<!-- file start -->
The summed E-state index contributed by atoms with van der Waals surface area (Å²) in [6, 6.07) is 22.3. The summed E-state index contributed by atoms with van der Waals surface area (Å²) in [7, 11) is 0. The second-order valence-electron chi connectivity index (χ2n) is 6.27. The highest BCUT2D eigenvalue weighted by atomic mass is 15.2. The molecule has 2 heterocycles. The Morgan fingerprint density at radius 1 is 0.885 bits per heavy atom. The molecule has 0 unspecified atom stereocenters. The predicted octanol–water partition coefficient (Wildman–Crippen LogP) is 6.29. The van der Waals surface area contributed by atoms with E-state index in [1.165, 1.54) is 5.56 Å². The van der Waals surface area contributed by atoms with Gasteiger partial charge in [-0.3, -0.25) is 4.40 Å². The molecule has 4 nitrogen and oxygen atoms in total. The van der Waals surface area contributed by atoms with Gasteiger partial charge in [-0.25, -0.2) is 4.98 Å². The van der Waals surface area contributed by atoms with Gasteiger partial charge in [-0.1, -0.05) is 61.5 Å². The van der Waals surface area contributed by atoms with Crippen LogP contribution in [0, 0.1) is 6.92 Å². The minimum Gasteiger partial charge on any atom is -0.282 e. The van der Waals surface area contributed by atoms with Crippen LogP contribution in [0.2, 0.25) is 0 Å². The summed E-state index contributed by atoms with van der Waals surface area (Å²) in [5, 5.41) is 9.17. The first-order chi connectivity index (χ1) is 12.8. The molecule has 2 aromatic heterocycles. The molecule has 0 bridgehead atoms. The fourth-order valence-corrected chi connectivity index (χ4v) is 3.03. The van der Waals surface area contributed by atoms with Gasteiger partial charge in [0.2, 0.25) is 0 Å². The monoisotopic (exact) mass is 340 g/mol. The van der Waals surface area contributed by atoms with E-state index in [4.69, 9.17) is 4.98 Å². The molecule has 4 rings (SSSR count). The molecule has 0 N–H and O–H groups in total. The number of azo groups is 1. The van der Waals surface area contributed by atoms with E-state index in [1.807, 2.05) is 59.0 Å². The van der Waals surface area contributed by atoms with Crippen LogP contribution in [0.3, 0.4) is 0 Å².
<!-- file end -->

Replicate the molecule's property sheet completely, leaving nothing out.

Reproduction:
The summed E-state index contributed by atoms with van der Waals surface area (Å²) in [6, 6.07) is 22.3. The summed E-state index contributed by atoms with van der Waals surface area (Å²) in [7, 11) is 0. The second-order valence-electron chi connectivity index (χ2n) is 6.27. The highest BCUT2D eigenvalue weighted by atomic mass is 15.2. The molecule has 2 heterocycles. The Morgan fingerprint density at radius 1 is 0.885 bits per heavy atom. The molecule has 0 unspecified atom stereocenters. The predicted octanol–water partition coefficient (Wildman–Crippen LogP) is 6.29. The van der Waals surface area contributed by atoms with E-state index in [1.165, 1.54) is 5.56 Å². The van der Waals surface area contributed by atoms with Gasteiger partial charge in [-0.3, -0.25) is 4.40 Å². The molecule has 4 nitrogen and oxygen atoms in total. The van der Waals surface area contributed by atoms with Gasteiger partial charge in [-0.25, -0.2) is 4.98 Å². The van der Waals surface area contributed by atoms with Gasteiger partial charge in [-0.1, -0.05) is 61.5 Å². The van der Waals surface area contributed by atoms with Crippen LogP contribution in [0, 0.1) is 6.92 Å². The minimum Gasteiger partial charge on any atom is -0.282 e. The van der Waals surface area contributed by atoms with Crippen LogP contribution in [0.2, 0.25) is 0 Å². The summed E-state index contributed by atoms with van der Waals surface area (Å²) in [5, 5.41) is 9.17. The first-order chi connectivity index (χ1) is 12.8. The molecule has 2 aromatic heterocycles. The molecule has 0 bridgehead atoms. The fourth-order valence-corrected chi connectivity index (χ4v) is 3.03. The van der Waals surface area contributed by atoms with Gasteiger partial charge in [0.2, 0.25) is 0 Å². The monoisotopic (exact) mass is 340 g/mol. The van der Waals surface area contributed by atoms with E-state index in [4.69, 9.17) is 4.98 Å². The molecule has 4 rings (SSSR count). The molecule has 0 N–H and O–H groups in total. The number of azo groups is 1. The van der Waals surface area contributed by atoms with E-state index in [1.807, 2.05) is 59.0 Å². The van der Waals surface area contributed by atoms with Crippen LogP contribution in [0.3, 0.4) is 0 Å².